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26. “How did you feel?”: Increasing child sexual abuse witnesses’ production of evaluative information.
Law & Human Behavior (2012)
  • Thomas D. Lyon, University of Southern California
  • Nicholas Scurich, University of Southern California
  • Karen Choi, University of Southern California
  • Sally Handmaker, University of Southern California
  • Rebecca Blank, University of Southern California
In child sexual abuse cases, the victim’s testimony is essential, because the victim and the perpetrator tend to be the only eyewitnesses to the crime. A potentially important component of an abuse report is the child’s subjective reactions to the abuse. Attorneys may ask suggestive questions or avoid questioning children about their reactions, assuming that children, given their immaturity and reluctance, are incapable of articulation. We hypothesized that How questions referencing reactions to abuse (e.g., “howdid you feel”) would increase the productivity of children’s descriptions of abuse reactions. Two studiescompared the extent to which children provided evaluative content, defined as descriptions of emotional,cognitive, and physical reactions, in response to different question-types, including How questions, Whquestions,Option-posing questions (yes–no or forced-choice), and Suggestive questions. The first studyexamined children’s testimony (ages 5–18) in 80 felony child sexual abuse cases. How questions weremore productive yet the least prevalent, and Option-posing and Suggestive questions were less productivebut the most common. The second study examined interview transcripts of 61 children (ages 6–12)suspected of being abused, in which children were systematically asked How questions regarding theirreactions to abuse, thus controlling for the possibility that in the first study, attorneys selectively askedHow questions of more articulate children. Again, How questions were most productive in elicitingevaluative content. The results suggest that interviewers and attorneys interested in eliciting evaluativereactions should ask children “how did you feel?” rather than more direct or suggestive questions.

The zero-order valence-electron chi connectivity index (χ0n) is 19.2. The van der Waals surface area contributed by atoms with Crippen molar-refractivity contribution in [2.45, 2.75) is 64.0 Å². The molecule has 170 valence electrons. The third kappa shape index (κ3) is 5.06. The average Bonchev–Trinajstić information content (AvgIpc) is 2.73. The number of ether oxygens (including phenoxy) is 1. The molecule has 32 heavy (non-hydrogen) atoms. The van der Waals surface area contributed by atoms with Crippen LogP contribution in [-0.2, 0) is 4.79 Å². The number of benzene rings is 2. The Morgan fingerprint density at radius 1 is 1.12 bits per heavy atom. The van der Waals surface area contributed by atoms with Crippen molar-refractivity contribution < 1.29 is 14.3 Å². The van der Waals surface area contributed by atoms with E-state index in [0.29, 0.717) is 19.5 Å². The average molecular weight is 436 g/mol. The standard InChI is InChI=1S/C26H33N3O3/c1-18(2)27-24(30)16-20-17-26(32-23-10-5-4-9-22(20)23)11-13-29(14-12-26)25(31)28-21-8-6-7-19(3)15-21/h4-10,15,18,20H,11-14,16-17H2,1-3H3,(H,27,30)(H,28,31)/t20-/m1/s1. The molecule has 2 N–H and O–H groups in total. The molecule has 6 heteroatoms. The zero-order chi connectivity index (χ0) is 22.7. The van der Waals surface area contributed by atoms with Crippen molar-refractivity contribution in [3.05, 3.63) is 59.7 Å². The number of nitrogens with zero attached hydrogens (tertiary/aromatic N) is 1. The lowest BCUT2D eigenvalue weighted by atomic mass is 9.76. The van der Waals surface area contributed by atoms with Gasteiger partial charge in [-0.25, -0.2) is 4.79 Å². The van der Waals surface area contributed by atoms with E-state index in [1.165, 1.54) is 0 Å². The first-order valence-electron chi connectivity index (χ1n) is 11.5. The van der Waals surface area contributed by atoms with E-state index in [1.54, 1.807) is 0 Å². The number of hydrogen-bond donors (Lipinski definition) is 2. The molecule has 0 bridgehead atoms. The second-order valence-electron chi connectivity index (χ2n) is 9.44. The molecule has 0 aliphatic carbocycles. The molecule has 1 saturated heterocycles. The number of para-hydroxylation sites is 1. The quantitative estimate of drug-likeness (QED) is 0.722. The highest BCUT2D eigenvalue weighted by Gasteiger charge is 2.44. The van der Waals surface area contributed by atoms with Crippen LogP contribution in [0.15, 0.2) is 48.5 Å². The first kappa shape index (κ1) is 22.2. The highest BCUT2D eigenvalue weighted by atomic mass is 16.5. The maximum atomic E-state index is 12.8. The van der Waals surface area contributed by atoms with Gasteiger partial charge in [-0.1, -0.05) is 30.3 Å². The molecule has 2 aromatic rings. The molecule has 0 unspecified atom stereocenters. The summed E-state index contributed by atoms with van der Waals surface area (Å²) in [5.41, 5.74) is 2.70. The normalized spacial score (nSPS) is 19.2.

• child witnesses,
  • child abuse,
  • child neglect,
  • child development,
  • child psychology
Publication Date
January, 2012
Citation Information
Lyon, T. D., Scurich, N., Choi, K., Handmaker, S., & Blank, K. (2012). “How did you feel?”: Increasing child sexual abuse witnesses’ production of evaluative information. Law & Human Behavior, 36, 448-457. doi:10.1037/h0093986